I bought some CDs today and got a few more in the mail, and that brings the total in my collection up to 900. I think the goal is to get to 1000, but I don’t know if that’s doable by the end of the year or not. I’m buying CDs at a much more rapid rate these days, but I’m sure things will slow down as I get toward the end of the year. There’s also the issue that I am out of room for the damn things.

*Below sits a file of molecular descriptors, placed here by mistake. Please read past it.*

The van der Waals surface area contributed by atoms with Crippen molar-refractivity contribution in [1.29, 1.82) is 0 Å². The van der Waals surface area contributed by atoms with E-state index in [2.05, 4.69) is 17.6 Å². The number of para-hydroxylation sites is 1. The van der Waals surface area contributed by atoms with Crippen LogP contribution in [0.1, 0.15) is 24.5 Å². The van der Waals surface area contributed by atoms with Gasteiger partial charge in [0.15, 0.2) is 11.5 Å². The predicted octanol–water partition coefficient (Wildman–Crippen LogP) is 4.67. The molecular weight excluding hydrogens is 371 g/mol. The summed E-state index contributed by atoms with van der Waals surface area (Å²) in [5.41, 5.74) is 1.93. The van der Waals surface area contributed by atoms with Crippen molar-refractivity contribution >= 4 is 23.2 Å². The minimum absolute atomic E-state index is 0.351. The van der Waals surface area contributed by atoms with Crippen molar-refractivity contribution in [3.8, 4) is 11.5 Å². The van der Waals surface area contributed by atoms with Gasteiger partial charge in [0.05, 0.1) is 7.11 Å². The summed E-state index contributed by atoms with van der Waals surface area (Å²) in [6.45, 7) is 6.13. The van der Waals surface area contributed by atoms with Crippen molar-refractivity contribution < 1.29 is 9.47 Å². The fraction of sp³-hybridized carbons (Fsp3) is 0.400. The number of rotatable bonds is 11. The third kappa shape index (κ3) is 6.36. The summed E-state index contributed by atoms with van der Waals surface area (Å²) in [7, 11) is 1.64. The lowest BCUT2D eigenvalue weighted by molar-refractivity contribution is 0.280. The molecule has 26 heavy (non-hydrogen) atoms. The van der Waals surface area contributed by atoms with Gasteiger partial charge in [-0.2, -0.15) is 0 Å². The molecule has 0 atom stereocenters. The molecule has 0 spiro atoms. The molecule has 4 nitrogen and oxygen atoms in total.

Five of the CDs that arrived in the mail today were from a company making these offical bootlegs of Dream Theater stuff. I guess a couple of the guys in the band got together with some small record company or something and somehow got permission from the record company to do small runs of each of the titles. I do not entirely know who is really responsible on the business end, and I felt a little scared sending a credit card to this unknown business, but they came through, and the products are pretty incredible, with real CDs and color booklets and lots of liner notes and everything. They have six titles, and I bought three of them. One is a collection of old demo tapes before the band was Dream Theater; one is a 2-CD live show from ’98 (when I saw them in Seattle); and one is the making of the album of Scenes From a Memory.